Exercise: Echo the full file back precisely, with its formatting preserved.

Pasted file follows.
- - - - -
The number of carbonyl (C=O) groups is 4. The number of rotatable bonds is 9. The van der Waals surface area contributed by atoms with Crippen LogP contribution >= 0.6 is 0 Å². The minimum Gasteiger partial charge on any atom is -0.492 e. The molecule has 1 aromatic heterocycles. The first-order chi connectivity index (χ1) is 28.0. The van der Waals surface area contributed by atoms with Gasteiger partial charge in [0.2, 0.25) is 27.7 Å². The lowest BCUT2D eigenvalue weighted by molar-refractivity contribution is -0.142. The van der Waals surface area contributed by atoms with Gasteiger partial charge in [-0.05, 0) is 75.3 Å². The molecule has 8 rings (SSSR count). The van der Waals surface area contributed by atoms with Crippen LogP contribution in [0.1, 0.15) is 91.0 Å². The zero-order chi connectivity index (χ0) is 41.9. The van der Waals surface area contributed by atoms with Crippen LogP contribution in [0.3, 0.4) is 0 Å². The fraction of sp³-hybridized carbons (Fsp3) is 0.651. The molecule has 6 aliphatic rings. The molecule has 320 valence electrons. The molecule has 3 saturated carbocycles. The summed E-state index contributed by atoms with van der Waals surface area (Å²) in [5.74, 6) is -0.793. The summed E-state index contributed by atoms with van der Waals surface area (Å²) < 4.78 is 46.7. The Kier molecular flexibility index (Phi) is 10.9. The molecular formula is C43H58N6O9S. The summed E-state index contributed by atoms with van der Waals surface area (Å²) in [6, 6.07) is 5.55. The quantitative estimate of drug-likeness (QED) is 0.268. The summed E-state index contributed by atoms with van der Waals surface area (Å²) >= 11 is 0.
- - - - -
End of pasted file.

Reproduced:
The number of carbonyl (C=O) groups is 4. The number of rotatable bonds is 9. The van der Waals surface area contributed by atoms with Crippen LogP contribution >= 0.6 is 0 Å². The minimum Gasteiger partial charge on any atom is -0.492 e. The molecule has 1 aromatic heterocycles. The first-order chi connectivity index (χ1) is 28.0. The van der Waals surface area contributed by atoms with Gasteiger partial charge in [0.2, 0.25) is 27.7 Å². The lowest BCUT2D eigenvalue weighted by molar-refractivity contribution is -0.142. The van der Waals surface area contributed by atoms with Gasteiger partial charge in [-0.05, 0) is 75.3 Å². The molecule has 8 rings (SSSR count). The van der Waals surface area contributed by atoms with Crippen LogP contribution in [0.1, 0.15) is 91.0 Å². The zero-order chi connectivity index (χ0) is 41.9. The van der Waals surface area contributed by atoms with Crippen LogP contribution in [0.3, 0.4) is 0 Å². The fraction of sp³-hybridized carbons (Fsp3) is 0.651. The molecule has 6 aliphatic rings. The molecule has 320 valence electrons. The molecule has 3 saturated carbocycles. The summed E-state index contributed by atoms with van der Waals surface area (Å²) in [5.74, 6) is -0.793. The summed E-state index contributed by atoms with van der Waals surface area (Å²) < 4.78 is 46.7. The Kier molecular flexibility index (Phi) is 10.9. The molecular formula is C43H58N6O9S. The summed E-state index contributed by atoms with van der Waals surface area (Å²) in [6, 6.07) is 5.55. The quantitative estimate of drug-likeness (QED) is 0.268. The summed E-state index contributed by atoms with van der Waals surface area (Å²) >= 11 is 0.